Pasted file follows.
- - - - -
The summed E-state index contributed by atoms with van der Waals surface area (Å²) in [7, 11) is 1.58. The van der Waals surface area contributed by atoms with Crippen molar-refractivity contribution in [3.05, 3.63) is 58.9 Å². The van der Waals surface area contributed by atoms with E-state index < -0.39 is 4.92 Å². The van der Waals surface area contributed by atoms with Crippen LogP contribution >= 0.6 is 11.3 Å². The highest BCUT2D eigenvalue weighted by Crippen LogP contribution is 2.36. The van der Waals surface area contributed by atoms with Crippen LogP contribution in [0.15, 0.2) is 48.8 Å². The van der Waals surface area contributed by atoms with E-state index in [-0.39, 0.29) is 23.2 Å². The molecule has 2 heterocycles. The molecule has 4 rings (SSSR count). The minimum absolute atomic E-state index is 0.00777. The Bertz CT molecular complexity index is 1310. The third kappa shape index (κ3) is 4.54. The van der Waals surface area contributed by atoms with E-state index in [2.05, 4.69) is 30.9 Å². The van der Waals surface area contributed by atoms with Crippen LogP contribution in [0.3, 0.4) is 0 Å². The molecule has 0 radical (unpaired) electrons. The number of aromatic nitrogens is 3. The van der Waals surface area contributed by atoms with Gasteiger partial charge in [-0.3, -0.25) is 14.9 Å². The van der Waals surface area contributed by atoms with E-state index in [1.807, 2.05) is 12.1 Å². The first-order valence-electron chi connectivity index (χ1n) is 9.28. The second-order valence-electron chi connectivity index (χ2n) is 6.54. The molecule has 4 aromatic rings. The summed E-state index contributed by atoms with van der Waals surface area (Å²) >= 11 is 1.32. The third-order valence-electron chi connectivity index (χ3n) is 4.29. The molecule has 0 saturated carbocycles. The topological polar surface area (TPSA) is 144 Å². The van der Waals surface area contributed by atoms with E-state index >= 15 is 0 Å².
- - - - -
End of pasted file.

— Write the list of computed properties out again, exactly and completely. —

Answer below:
The summed E-state index contributed by atoms with van der Waals surface area (Å²) in [7, 11) is 1.58. The van der Waals surface area contributed by atoms with Crippen molar-refractivity contribution in [3.05, 3.63) is 58.9 Å². The van der Waals surface area contributed by atoms with E-state index < -0.39 is 4.92 Å². The van der Waals surface area contributed by atoms with Crippen LogP contribution >= 0.6 is 11.3 Å². The highest BCUT2D eigenvalue weighted by Crippen LogP contribution is 2.36. The van der Waals surface area contributed by atoms with Crippen LogP contribution in [0.15, 0.2) is 48.8 Å². The van der Waals surface area contributed by atoms with E-state index in [-0.39, 0.29) is 23.2 Å². The molecule has 2 heterocycles. The molecule has 4 rings (SSSR count). The minimum absolute atomic E-state index is 0.00777. The Bertz CT molecular complexity index is 1310. The third kappa shape index (κ3) is 4.54. The van der Waals surface area contributed by atoms with E-state index in [2.05, 4.69) is 30.9 Å². The van der Waals surface area contributed by atoms with Crippen LogP contribution in [0.3, 0.4) is 0 Å². The molecule has 0 radical (unpaired) electrons. The number of aromatic nitrogens is 3. The van der Waals surface area contributed by atoms with Gasteiger partial charge in [-0.3, -0.25) is 14.9 Å². The van der Waals surface area contributed by atoms with E-state index in [1.807, 2.05) is 12.1 Å². The first-order valence-electron chi connectivity index (χ1n) is 9.28. The second-order valence-electron chi connectivity index (χ2n) is 6.54. The molecule has 4 aromatic rings. The summed E-state index contributed by atoms with van der Waals surface area (Å²) >= 11 is 1.32. The third-order valence-electron chi connectivity index (χ3n) is 4.29. The molecule has 0 saturated carbocycles. The topological polar surface area (TPSA) is 144 Å². The van der Waals surface area contributed by atoms with E-state index >= 15 is 0 Å².